Tuberculosis -- Hospitals -- Denver (Colo.)
Subject Source: Local sources
Found in 3 Collections and/or Records:
Abstract Dr. Emanuel Friedman came to Colorado in the late 19th century when he was diagnosed with tuberculosis. He graduated from Denver's Gross Medical College in 1904. After recovering his health, he opened his office on West Colfax Avenue in the immigrant Jewish community and became one of Denver's first pediatricians. He also served on the medical staff at National Jewish Hospital (NJH) and the Jewish Consumptives' Relief Society (JCRS). The collection consists of copies of photographs of...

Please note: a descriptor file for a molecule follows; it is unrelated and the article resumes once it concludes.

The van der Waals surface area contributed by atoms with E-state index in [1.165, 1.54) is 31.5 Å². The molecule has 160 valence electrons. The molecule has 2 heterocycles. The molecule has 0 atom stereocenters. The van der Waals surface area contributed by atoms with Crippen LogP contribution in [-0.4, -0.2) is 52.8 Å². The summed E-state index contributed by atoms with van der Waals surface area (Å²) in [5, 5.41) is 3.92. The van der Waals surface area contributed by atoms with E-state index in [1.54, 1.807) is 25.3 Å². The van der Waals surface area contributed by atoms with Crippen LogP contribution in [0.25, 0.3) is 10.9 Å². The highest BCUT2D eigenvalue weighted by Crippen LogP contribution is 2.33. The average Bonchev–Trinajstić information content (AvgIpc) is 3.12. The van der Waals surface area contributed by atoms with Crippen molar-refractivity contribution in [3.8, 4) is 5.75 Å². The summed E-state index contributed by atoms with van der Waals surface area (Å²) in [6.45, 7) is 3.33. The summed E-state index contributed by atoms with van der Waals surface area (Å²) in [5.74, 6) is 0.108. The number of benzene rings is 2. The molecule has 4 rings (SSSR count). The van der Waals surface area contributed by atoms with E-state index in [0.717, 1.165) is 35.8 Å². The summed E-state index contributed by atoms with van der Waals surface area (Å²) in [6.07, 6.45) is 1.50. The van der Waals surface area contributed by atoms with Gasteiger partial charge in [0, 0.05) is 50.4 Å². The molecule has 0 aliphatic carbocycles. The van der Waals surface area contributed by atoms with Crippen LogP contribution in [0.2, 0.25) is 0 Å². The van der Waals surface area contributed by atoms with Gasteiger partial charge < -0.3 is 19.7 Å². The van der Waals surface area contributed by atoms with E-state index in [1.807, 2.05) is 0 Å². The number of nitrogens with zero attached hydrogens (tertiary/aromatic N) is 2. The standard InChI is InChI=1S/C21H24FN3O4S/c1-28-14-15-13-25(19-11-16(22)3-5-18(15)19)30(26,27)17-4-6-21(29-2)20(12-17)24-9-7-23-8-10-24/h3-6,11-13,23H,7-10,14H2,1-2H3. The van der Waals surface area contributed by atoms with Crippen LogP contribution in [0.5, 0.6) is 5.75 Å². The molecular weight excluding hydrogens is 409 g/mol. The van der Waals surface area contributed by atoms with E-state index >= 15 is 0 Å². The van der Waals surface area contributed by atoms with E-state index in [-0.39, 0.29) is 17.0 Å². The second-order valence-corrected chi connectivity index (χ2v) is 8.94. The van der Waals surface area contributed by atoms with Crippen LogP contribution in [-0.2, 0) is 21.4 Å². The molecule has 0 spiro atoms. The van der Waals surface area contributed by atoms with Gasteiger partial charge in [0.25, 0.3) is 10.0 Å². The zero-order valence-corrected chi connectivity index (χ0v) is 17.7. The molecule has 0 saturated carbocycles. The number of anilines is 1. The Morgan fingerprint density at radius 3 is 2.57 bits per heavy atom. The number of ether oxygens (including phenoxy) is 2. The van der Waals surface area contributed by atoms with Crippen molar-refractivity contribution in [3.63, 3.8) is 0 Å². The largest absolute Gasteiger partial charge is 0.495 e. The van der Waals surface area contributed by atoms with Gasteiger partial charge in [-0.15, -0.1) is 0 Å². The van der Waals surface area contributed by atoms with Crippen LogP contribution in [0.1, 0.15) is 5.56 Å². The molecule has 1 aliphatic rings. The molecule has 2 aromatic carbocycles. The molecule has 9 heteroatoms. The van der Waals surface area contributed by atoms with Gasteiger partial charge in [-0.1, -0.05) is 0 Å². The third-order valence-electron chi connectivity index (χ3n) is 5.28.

Abstract Isidor D. Bronfin was born in 1886 in Russia and migrated to the United States in 1902. He earned a medical degree from the University of the State of New York in 1911--the same year that he became a U.S. citizen. Bronfin was a noted authority on tuberculosis treatment and authored several publications on the topic. Within the Colorado medical community and at the national level, he served in a number of leadership roles including medical director of the Jewish Consumptives' Relief Society...
Abstract In 1899, the Jewish community erected the non-sectarian National Jewish Hospital for Consumptives (NJH), the first sanatorium in Denver, Colorado, for tuberculosis victims. With the financial assistance of the International B'nai B'rith fraternal organization, patients from all over the U.S. were admitted free of charge. The NJH adopted a program that emphasized the benefits of fresh air, proper nutrition, and rest. The hospital was founded by a group of Jewish residents of Denver who were of...